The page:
20. Estimation: Linear Interpolation • In practice, Laplace often performs poorly for P(X|Y): • When |X| is very large • When |Y| is very large • Another option: linear interpolation • Also get P(X) from the data • Make sure the estimate of P(X|Y) isn’t too different from P(X) • What if is 0? 1?

  21. Real NB: Smoothing • For real classification problems, smoothing is critical • New odds ratios: helvetica : 11.4 seems : 10.8 group : 10.2 ago : 8.4 areas : 8.3 ... verdana : 28.8 Credit : 28.4 ORDER : 27.2 <FONT> : 26.9 money : 26.5 ... Do these make more sense?

  22. Tuning on Held-Out Data • Now we’ve got two kinds of unknowns • Parameters: the probabilities P(Y|X), P(Y) • Hyperparameters, like the amount of smoothing to do: k • How to learn? • Learn parameters from training data • Must tune hyperparameters on different data • Why? • For each value of the hyperparameters, train and test on the held-out (validation)data • Choose the best value and do a final test on the test data

  23. How to Learn • Data: labeled instances, e.g. emails marked spam/ham • Training set • Held out (validation) set • Test set • Features: attribute-value pairs which characterize each x • Experimentation cycle • Learn parameters (e.g. model probabilities) on training set • Tune hyperparameters on held-out set • Compute accuracy on test set • Very important: never “peek” at the test set! • Evaluation • Accuracy: fraction of instances predicted correctly • Overfitting and generalization • Want a classifier which does well on test data • Overfitting: fitting the training data very closely, but not generalizing well to test data Training Data Held-Out Data Test Data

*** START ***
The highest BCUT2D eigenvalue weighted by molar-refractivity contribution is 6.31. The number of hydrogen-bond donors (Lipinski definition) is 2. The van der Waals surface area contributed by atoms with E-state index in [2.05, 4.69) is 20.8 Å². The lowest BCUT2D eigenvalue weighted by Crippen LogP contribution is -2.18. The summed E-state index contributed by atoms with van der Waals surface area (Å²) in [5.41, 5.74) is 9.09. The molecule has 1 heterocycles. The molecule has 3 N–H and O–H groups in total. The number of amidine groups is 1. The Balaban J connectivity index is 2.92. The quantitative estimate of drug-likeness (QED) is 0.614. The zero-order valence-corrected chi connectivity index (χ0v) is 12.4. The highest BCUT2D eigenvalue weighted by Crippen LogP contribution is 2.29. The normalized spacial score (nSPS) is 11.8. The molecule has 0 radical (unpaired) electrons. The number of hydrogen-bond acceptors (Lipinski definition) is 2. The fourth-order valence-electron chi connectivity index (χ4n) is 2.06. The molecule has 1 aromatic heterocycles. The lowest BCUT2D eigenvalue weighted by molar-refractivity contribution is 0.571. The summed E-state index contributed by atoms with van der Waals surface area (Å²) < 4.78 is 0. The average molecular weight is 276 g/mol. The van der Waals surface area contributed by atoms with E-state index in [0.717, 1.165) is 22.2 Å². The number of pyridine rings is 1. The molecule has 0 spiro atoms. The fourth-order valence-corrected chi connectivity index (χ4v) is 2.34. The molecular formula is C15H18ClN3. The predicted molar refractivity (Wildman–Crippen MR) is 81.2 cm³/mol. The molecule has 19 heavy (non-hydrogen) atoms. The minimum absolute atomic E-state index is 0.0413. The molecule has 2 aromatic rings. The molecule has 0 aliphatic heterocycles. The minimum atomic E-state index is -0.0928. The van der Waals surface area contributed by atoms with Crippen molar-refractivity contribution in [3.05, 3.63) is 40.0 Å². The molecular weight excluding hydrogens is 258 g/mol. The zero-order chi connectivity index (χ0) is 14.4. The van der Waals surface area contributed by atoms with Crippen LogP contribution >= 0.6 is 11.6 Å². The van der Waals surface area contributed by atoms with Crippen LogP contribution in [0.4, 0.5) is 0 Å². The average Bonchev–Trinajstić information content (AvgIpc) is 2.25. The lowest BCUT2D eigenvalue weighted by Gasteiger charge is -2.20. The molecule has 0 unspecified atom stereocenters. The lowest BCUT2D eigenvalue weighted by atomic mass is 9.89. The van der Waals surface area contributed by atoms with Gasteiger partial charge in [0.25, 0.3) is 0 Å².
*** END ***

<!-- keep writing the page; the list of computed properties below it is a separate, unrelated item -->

24. What to Do About Errors? • Need more features– words aren’t enough! • Have you emailed the sender before? • Have 1K other people just gotten the same email? • Is the sending information consistent? • Is the email in ALL CAPS? • Do inline URLs point where they say they point? • Does the email address you by (your) name? • Can add these information sources as new variables in the Naïve Bayes model

  25. A Digit Recognizer • Input: x = pixel grids • Output: y = a digit 0-9